|Abbreviation to be used in the application form||Code||Number of first-year places|
|BA(Conservation)||6030||10 - 20|
Programme Aims and Features
Conservation is recognised worldwide as an important component of sustainable development. Every year there is increasing demand and scope for both research into conservation and its practical application, as cities around the world recognise the need for more rigorous professional requirements based on international best-practice standards specified in international charters and conventions.
The Bachelor of Arts in Conservation BA(Conservation) offers problem-based, experiential learning covering a broad spectrum of conservation-related subjects. The curriculum provides core competencies in the history and theory of conservation and the understanding of building structures and fabric in terms of material science and construction techniques. It also includes other courses crucial to the practice of architectural conservation, such as documentation and visual communication. Local and overseas field studies, workshops and internship placements are also part of the curriculum.
The programme provides students with a high level of competency for continuing their studies with the Master of Science in Conservation MSc(Conservation), as well as other postgraduate programmes in complementary disciplines, including architecture, surveying, landscape architecture and urban planning design.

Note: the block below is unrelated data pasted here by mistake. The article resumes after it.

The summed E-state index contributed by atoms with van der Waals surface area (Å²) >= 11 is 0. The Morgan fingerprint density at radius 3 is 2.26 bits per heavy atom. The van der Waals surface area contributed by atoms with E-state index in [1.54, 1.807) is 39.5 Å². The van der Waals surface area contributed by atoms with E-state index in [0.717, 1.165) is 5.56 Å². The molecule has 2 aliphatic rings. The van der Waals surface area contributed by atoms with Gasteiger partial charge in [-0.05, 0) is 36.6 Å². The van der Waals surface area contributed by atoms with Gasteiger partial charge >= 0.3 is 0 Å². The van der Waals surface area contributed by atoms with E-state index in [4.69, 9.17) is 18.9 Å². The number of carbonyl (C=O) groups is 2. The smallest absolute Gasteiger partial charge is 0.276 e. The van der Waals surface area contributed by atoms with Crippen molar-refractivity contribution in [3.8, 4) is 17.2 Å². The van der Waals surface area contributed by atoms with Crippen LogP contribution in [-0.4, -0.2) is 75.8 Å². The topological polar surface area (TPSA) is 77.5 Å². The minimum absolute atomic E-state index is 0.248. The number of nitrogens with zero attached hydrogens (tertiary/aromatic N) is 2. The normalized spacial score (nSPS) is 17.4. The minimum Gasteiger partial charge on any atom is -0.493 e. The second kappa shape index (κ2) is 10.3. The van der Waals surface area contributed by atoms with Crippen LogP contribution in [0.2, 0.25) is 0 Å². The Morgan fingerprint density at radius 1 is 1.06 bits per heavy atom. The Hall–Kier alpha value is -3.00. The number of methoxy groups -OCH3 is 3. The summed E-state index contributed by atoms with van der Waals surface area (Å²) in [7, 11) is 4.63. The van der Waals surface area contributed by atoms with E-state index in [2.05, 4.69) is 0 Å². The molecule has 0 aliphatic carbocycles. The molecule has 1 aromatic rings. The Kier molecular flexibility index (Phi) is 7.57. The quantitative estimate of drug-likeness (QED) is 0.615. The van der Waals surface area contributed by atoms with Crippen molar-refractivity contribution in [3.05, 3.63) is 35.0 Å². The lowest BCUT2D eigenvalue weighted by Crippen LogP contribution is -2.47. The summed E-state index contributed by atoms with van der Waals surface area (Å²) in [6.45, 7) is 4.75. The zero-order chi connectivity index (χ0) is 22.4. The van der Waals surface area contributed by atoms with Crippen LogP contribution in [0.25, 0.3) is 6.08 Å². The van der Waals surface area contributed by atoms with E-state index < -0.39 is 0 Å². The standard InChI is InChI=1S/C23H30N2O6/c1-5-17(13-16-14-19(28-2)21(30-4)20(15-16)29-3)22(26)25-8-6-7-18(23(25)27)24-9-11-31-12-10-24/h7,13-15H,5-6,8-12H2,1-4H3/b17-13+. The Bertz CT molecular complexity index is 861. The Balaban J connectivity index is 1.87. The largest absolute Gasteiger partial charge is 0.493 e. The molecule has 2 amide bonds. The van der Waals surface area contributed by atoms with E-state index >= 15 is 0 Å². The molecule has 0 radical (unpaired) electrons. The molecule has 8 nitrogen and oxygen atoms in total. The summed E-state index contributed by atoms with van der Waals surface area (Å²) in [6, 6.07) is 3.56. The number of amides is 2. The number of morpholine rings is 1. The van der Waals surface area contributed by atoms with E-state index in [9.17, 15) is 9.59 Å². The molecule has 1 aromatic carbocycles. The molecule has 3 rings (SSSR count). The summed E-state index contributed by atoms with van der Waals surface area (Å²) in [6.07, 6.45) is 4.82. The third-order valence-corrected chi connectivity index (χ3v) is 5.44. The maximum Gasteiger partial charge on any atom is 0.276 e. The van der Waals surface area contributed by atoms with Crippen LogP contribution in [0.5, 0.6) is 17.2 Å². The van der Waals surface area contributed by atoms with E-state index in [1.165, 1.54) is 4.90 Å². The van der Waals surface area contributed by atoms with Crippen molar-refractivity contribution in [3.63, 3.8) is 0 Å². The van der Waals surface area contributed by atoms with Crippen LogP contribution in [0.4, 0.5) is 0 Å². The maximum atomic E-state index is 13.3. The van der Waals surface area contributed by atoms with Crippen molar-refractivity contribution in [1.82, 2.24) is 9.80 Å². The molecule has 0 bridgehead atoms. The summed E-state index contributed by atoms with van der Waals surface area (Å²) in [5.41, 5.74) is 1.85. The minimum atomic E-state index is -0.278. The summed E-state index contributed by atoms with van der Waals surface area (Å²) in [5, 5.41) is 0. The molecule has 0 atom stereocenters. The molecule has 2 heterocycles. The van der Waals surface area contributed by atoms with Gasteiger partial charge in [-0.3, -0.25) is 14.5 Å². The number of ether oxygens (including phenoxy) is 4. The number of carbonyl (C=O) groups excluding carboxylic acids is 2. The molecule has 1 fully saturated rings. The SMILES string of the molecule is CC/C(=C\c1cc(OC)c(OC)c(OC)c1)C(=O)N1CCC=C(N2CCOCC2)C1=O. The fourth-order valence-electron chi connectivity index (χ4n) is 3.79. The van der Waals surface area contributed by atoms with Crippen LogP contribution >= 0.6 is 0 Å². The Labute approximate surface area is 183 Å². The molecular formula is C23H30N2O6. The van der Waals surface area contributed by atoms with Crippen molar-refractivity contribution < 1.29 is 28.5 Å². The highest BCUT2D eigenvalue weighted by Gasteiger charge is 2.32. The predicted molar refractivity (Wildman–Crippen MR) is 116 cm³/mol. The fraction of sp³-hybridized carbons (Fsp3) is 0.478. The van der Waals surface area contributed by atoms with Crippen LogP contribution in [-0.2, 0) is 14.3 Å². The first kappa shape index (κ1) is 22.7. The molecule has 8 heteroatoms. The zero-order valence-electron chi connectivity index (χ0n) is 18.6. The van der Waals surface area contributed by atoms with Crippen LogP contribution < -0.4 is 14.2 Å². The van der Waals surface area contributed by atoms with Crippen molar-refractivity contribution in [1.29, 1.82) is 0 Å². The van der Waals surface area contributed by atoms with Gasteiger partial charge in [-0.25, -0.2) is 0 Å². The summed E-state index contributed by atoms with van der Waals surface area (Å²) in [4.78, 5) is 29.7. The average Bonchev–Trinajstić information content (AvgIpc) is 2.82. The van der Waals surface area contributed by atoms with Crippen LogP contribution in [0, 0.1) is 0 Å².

The BA(Conservation) is supported by the HKSAR Government and accredited by the Royal Institution of Chartered Surveyors (RICS) . BA(Conservation) graduates are able to choose an RICS professional pathway, such as Building Control or Planning and Development, through which they can gain full professional status after completing an approved practical training placement and passing the RICS Assessment of Professional Competence. For more information please refer to its website http://www.rics.org.
BA(Conservation) graduates are eligible for employment in the civil service, private practice and non-governmental organisations. Work can be directly related to conservation, but an undergraduate education in conservation does not limit graduates to the discipline of the built environment. The analytical skills developed in the programme and the multidisciplinary nature of the curriculum prepare students for a successful career in many fields.
For further information on career prospects, please refer to The Hong Kong Institute of Architectural Conservationists website http://www.hkicon.org.